Is the tea party getting its groove back? Shouts of vindication from around the country suggest the movement’s leaders certainly think so.
A new Gallup Poll indicates that Americans on both sides of the political divide view the GOP as too unwilling to compromise with others.
Florida Sen. Marco Rubio implored Republicans to reconnect with middle-class voters. Kentucky Sen. Rand Paul basked in the glow of his lengthy filibuster, facing a sea of “Stand With Rand” signs. And former Florida Gov. Jeb Bush predicted the nation’s greatest century if the GOP becomes the party of “inclusion and acceptance.”
Michelle Obama says it was “absolutely not surprising” to her that her satellite appearance at the Academy Awards ceremony provoked a national conversation about whether it was appropriate, after some conservative critics accused her of selfishly crashing the event in an attempt to upstage it.
Political elections are increasingly effected by social media use, and some groups are thriving more than others.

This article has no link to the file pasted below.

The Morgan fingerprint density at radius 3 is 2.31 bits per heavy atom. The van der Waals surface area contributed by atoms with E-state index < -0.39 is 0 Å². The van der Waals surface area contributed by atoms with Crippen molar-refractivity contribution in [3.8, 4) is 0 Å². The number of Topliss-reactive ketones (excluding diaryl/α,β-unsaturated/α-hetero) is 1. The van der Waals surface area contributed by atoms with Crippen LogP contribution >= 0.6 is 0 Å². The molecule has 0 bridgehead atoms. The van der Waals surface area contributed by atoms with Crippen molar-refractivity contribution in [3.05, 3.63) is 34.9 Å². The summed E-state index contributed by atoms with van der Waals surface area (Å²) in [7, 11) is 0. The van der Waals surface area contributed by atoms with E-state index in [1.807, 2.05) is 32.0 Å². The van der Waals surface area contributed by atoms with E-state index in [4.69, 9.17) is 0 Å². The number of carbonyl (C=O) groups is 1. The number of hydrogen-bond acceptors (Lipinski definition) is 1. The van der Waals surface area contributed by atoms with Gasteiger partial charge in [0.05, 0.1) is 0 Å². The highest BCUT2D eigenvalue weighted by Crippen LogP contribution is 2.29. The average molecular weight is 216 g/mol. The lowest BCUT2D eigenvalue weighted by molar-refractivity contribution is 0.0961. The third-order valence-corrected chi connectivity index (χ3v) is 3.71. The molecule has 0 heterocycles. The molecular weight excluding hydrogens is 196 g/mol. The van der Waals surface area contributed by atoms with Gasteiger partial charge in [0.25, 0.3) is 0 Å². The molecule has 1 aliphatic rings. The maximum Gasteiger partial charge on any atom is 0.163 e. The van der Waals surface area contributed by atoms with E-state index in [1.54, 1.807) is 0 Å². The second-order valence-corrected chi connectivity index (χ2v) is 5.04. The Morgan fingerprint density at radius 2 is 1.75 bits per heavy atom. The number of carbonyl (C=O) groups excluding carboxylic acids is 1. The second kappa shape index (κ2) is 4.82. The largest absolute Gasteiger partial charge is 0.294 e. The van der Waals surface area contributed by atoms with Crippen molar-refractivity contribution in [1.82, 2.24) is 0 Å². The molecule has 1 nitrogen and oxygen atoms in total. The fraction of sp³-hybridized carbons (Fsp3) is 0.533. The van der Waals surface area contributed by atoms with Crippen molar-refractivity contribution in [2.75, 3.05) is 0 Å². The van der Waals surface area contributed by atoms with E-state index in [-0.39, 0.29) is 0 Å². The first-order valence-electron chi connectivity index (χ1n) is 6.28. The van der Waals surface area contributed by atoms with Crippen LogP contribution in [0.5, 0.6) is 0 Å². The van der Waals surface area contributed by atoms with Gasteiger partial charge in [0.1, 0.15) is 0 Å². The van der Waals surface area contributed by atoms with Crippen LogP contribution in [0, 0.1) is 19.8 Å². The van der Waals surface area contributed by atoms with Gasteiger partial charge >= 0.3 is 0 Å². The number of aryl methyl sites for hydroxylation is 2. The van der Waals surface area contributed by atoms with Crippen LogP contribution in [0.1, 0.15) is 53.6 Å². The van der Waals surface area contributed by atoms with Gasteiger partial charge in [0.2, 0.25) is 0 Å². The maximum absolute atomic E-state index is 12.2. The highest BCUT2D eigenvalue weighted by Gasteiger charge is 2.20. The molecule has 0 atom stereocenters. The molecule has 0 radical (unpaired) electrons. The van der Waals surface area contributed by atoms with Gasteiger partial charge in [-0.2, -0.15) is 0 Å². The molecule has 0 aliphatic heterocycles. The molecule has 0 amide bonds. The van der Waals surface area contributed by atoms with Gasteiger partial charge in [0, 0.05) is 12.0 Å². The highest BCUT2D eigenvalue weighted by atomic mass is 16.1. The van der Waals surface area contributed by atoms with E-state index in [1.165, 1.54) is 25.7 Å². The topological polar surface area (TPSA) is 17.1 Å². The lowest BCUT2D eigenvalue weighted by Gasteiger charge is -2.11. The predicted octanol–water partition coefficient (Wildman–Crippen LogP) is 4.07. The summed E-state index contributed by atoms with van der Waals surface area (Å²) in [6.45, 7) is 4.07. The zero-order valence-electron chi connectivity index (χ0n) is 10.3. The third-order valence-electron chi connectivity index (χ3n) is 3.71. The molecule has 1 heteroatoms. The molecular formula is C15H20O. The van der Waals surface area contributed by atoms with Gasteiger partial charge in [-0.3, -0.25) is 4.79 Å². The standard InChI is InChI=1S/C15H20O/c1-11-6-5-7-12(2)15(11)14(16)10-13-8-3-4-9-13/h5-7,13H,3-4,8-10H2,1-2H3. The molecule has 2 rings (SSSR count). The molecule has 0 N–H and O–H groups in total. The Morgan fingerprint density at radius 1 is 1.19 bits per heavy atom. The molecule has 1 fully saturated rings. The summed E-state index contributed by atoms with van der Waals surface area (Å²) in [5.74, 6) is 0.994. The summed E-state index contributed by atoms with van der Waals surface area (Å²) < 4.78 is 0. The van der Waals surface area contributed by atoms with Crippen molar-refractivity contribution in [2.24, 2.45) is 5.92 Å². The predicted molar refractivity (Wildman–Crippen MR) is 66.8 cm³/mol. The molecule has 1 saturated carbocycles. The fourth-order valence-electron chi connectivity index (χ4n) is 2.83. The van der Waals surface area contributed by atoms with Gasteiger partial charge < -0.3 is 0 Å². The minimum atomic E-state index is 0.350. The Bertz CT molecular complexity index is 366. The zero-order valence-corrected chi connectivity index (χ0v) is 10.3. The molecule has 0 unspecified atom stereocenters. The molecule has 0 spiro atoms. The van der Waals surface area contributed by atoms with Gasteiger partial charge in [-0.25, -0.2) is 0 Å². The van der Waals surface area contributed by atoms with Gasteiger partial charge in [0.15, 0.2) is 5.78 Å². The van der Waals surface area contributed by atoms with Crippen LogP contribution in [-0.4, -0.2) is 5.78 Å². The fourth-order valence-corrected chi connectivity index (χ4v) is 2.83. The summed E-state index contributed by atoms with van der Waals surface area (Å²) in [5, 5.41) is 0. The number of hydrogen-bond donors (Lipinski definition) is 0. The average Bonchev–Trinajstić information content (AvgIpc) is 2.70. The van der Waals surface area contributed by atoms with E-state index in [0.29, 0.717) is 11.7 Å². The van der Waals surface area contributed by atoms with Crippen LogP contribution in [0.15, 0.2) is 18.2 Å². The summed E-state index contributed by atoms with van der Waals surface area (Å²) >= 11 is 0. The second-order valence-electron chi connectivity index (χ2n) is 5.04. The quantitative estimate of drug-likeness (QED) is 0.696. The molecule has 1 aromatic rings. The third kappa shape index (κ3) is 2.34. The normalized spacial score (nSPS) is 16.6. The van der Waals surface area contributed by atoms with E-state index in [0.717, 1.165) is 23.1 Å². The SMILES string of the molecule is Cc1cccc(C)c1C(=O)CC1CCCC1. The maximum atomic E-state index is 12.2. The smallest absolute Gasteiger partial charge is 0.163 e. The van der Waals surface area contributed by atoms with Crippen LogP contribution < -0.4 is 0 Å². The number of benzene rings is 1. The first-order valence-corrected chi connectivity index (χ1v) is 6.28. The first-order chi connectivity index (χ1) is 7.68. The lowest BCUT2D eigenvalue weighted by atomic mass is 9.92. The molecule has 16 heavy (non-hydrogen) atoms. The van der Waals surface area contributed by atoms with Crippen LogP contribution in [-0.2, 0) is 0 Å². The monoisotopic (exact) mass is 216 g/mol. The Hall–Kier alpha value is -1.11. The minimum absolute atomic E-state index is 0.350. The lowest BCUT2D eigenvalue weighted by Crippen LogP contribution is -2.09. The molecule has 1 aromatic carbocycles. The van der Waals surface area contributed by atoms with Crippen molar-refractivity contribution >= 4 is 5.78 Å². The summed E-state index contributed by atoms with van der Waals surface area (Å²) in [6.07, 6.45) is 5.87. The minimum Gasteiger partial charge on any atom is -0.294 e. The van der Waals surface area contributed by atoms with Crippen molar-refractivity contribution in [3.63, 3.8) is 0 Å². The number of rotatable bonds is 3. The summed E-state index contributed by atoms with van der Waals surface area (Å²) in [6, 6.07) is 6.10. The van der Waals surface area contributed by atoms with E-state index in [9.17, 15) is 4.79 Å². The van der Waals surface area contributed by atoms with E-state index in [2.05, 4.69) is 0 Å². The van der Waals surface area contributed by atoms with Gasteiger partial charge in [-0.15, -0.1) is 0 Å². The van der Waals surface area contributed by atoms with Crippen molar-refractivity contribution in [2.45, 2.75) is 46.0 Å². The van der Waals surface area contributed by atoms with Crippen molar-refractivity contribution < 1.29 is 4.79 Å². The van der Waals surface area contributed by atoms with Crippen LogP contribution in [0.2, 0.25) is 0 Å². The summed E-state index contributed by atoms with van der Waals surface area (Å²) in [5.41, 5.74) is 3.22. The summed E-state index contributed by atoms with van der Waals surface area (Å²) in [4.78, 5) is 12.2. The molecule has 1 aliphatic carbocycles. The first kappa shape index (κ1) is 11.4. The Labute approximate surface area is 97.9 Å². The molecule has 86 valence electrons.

Ah, Thanksgiving. A little turkey, some cranberry mold, maybe apple pie with ice cream, some football on TV. Getting together with the cousins. Catching up beside the fire. Togetherness.
The gap in values held by the Republican and Democratic parties has nearly doubled since 1987, and the divide is widest regarding the influence of government on the economy.
While speaking at this past weekend’s Values Voter Summit held in Washington, D.C., former Republican presidential candidate Rick Santorum told the crowd they would never have smart people siding with them politically.
Republicans riding high from a string of breaks in their favor are increasingly optimistic about Mitt Romney’s chances to claim the White House in November, even among conservatives who had qualms about making him the party’s nominee.
Primary elections in the conservative swing states of Alabama and Mississippi are already underway. And recent surveys taken by Public Policy Polling reveal that close races are anticipated in both states. But that isn’t all the polls revealed. Data from both states shows that significant portions of right-leaning voters do not believe in the validity of either interracial marriage or evolution.